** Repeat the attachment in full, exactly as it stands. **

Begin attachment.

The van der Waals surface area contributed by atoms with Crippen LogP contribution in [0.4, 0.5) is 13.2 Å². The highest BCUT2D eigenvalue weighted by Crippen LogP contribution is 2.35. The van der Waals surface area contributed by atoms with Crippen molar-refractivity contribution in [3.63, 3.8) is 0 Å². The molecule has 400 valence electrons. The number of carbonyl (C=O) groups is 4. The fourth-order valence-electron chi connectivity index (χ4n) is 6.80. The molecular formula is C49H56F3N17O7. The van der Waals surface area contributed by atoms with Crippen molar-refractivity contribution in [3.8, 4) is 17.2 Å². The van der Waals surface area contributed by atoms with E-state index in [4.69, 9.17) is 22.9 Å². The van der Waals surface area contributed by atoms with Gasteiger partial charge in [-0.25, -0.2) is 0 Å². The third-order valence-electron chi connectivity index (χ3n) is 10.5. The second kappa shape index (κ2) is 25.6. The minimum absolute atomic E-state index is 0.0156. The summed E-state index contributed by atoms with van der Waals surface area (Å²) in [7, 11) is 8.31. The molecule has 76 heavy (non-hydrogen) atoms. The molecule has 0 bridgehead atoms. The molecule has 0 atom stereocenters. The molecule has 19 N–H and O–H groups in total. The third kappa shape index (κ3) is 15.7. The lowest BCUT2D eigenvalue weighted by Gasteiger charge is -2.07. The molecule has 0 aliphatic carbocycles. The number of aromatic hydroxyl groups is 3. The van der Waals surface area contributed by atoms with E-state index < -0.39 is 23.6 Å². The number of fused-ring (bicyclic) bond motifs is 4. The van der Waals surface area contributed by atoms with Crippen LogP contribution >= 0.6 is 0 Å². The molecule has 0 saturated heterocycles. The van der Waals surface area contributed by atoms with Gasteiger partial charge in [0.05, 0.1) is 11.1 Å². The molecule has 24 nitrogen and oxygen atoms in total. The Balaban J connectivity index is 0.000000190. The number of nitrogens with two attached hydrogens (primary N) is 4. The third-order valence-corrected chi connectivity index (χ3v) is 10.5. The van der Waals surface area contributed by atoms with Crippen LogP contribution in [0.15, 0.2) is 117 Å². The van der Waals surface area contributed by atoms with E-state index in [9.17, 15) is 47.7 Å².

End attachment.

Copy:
The van der Waals surface area contributed by atoms with Crippen LogP contribution in [0.4, 0.5) is 13.2 Å². The highest BCUT2D eigenvalue weighted by Crippen LogP contribution is 2.35. The van der Waals surface area contributed by atoms with Crippen molar-refractivity contribution in [3.63, 3.8) is 0 Å². The molecule has 400 valence electrons. The number of carbonyl (C=O) groups is 4. The fourth-order valence-electron chi connectivity index (χ4n) is 6.80. The molecular formula is C49H56F3N17O7. The van der Waals surface area contributed by atoms with Crippen molar-refractivity contribution in [3.8, 4) is 17.2 Å². The van der Waals surface area contributed by atoms with E-state index in [4.69, 9.17) is 22.9 Å². The van der Waals surface area contributed by atoms with Gasteiger partial charge in [-0.25, -0.2) is 0 Å². The third-order valence-electron chi connectivity index (χ3n) is 10.5. The second kappa shape index (κ2) is 25.6. The minimum absolute atomic E-state index is 0.0156. The summed E-state index contributed by atoms with van der Waals surface area (Å²) in [7, 11) is 8.31. The molecule has 76 heavy (non-hydrogen) atoms. The molecule has 0 bridgehead atoms. The molecule has 0 atom stereocenters. The molecule has 19 N–H and O–H groups in total. The third kappa shape index (κ3) is 15.7. The lowest BCUT2D eigenvalue weighted by Gasteiger charge is -2.07. The molecule has 0 aliphatic carbocycles. The number of aromatic hydroxyl groups is 3. The van der Waals surface area contributed by atoms with E-state index < -0.39 is 23.6 Å². The number of fused-ring (bicyclic) bond motifs is 4. The van der Waals surface area contributed by atoms with Crippen LogP contribution >= 0.6 is 0 Å². The molecule has 0 saturated heterocycles. The van der Waals surface area contributed by atoms with Gasteiger partial charge in [0.05, 0.1) is 11.1 Å². The molecule has 24 nitrogen and oxygen atoms in total. The Balaban J connectivity index is 0.000000190. The number of nitrogens with two attached hydrogens (primary N) is 4. The third-order valence-corrected chi connectivity index (χ3v) is 10.5. The van der Waals surface area contributed by atoms with Crippen LogP contribution in [0.15, 0.2) is 117 Å². The van der Waals surface area contributed by atoms with E-state index in [9.17, 15) is 47.7 Å².